Our health workers are the current heroes of the world. They put their lives and safety on the line for all of us. The last thing that we could do is add more burden and risk to their well-being, and as health professionals, they should be accorded full respect and utmost concern.

So the least that we can contribute is to abide by protocols. We should never assert our social status and political positions if only to beat around the bush. Further, we can always lend them financial, material, and moral support. One way to cheer them on is by hanging a green ribbon on your door or gate, or by adding a green ribbon to your profile pic.

6. Combat misinformation online

Unfortunately, if not unexpected, misinformationon COVID-19 is floating around online. If you see it, report it to your platform and let anyone posting/sharing it know (e.g., via private message or commenting on the post). Get your information from trusted sources like the World Health Organization, DOH, or your doctor.

7. A cool idea: rent payment relief for self-isolated people without paid sick leave?

If you’re a landlord and have the extra income, you could consider (as some landlords reportedly have) freezing rent payments and ensuring no evictions occur for any tenants struggling financially due to the pandemic. What do you think?

8. Fundraise for people financially impacted by quarantine measures

Fundraising platforms can help you organise, but word of mouth, email and text are also tried and true ways to do some grassroots fundraising in support of someone affected by things like missing work, paying for childcare because of school closures, or extra medical costs.

9. Make social distancing fun with video chat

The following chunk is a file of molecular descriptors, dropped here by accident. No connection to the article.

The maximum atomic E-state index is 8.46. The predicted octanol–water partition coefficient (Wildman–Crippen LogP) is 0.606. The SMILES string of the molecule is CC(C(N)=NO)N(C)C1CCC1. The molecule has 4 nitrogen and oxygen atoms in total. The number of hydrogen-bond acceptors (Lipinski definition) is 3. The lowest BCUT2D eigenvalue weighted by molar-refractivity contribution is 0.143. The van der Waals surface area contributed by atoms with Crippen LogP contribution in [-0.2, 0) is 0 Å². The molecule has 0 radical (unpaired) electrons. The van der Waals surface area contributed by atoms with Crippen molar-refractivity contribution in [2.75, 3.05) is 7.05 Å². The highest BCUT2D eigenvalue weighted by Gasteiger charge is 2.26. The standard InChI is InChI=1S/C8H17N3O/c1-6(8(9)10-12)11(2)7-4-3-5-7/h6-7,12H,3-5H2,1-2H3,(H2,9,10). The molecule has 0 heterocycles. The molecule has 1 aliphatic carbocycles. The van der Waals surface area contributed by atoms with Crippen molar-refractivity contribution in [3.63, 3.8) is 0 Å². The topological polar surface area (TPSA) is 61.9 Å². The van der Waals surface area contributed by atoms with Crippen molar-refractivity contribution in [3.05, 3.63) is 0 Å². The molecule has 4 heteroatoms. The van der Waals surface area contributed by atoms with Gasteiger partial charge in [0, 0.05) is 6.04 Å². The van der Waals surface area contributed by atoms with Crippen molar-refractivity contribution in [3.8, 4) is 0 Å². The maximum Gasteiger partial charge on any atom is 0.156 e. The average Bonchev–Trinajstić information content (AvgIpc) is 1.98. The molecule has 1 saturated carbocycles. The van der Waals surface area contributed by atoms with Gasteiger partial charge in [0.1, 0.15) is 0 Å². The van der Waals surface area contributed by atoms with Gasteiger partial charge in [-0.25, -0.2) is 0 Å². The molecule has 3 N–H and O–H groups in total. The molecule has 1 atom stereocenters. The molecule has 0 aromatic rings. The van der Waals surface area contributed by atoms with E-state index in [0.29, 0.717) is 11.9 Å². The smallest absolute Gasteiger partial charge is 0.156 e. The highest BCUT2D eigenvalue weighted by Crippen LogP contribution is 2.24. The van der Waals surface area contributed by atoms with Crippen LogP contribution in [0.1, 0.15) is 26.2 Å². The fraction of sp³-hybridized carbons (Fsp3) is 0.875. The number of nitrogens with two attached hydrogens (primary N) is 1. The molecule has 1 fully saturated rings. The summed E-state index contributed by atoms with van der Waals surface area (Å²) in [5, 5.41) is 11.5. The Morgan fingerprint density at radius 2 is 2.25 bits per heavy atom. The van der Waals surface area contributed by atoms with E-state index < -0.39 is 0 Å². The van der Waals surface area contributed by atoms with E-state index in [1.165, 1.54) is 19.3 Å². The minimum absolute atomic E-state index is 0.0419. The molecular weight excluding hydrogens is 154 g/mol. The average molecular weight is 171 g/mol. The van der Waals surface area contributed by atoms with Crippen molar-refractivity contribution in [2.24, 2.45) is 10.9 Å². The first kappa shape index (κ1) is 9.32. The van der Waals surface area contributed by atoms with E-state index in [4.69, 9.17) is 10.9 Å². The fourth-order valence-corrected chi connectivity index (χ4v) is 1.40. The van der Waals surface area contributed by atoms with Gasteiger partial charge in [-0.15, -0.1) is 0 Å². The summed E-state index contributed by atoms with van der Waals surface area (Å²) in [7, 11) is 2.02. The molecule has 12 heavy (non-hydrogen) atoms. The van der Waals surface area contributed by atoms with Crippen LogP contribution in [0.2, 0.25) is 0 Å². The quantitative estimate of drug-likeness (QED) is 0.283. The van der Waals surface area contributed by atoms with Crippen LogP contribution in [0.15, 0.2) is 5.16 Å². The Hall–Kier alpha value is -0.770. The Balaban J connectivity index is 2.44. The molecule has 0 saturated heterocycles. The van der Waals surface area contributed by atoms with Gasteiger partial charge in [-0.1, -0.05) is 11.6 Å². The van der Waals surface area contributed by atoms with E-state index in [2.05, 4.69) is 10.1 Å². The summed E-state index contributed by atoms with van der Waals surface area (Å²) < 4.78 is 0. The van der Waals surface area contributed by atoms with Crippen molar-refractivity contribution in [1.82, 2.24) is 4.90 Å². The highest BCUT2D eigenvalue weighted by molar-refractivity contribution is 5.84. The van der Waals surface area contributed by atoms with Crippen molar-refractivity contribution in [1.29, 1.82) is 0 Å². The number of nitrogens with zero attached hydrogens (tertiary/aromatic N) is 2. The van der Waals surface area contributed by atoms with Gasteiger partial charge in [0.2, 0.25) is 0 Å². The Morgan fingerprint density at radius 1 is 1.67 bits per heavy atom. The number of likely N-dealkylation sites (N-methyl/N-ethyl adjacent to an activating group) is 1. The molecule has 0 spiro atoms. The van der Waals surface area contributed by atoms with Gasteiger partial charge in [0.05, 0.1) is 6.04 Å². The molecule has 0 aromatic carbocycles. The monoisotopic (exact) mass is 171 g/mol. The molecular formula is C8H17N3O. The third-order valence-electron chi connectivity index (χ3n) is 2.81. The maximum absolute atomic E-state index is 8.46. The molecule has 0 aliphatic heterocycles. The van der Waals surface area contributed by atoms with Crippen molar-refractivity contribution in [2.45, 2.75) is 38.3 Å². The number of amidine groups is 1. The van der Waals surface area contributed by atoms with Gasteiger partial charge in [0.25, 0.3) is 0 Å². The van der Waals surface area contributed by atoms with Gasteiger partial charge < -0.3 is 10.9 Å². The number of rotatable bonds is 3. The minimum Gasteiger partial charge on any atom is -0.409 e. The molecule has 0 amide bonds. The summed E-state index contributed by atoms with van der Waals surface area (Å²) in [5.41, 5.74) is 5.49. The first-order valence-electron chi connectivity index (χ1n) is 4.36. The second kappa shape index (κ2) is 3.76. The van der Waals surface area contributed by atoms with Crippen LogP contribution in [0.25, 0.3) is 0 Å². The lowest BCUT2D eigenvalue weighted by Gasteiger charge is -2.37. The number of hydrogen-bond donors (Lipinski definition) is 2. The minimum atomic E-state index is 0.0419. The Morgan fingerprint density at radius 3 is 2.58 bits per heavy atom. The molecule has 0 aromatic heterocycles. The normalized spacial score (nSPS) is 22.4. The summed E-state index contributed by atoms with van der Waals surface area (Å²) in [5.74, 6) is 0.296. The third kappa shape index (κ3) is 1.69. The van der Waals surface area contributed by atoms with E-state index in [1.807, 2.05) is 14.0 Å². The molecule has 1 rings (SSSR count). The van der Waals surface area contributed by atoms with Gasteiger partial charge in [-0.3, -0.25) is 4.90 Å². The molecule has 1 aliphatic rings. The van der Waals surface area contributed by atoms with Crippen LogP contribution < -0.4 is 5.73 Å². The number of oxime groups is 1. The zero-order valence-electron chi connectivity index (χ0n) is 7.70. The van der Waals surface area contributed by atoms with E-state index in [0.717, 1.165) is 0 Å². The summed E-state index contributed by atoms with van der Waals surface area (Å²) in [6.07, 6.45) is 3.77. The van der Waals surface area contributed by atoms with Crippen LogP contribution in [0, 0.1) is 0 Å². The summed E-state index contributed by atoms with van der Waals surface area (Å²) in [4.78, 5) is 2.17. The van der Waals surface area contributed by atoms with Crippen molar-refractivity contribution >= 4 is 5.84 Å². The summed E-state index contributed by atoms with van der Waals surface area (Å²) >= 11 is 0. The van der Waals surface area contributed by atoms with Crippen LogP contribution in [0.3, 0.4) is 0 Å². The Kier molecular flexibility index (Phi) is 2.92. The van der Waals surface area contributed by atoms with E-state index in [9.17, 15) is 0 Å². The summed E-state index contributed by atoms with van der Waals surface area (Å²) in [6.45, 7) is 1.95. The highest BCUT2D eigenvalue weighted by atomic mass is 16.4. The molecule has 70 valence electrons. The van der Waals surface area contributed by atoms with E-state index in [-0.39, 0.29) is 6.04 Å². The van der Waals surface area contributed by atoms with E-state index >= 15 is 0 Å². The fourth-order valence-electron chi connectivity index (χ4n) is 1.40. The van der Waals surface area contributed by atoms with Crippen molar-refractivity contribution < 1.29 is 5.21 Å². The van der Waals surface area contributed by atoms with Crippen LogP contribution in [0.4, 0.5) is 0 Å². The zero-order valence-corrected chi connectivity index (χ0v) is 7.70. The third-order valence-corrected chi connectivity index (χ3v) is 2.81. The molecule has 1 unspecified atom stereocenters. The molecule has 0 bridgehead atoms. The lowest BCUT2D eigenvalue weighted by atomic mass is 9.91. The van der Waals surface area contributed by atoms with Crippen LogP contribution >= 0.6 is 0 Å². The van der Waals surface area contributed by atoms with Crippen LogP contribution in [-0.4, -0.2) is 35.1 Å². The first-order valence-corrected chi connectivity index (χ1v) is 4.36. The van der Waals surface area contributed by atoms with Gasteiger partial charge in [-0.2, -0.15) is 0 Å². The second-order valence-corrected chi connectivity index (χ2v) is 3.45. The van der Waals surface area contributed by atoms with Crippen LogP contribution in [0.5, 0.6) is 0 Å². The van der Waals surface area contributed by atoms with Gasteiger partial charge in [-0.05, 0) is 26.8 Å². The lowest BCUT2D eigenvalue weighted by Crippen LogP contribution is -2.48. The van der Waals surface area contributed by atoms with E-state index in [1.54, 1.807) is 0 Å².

Social distancing doesn’t mean we can’t feel close to our loved ones. Get creative. Have a video chat to get together and celebrate birthdays or other occasions using everyday tools like Skype, Hangouts or Zoom. Or, synchronise watching your favourite TV show or movie together while chatting via text or video.

10. Share positive news and acts of kindness with your community–do this with a green ribbon! 

There are so many examples out there of people helping one another. From individuals giving a ride to health workers, to musicians performing live to keep people’s spirits up. Share those. Talk about those. Together we can prevent getting caught in a bad news hopelessness spiral, and give our health workers and frontliners the much-needed moral support!

One way to spread hope online  is by adding a green ribbon to your profile pic. Why green? Because it’s a symbol of healing and hope!

11. And stop hoarding alcohol and hand sanitizers!

Prepare for what your household will need if quarantined, but curb the panic-greed reflex. If we want a better world, we have to learn to keep our community’s needs top of mind and share the simple things (erm, soap is shareable, lasts longer, and indispensable in a time like this!).

And remember, wash your hands, wash your hands, wash your hands. It protects you and everyone around you. It only takes 20 seconds. Here our more tips for keeping your home safe from the virus.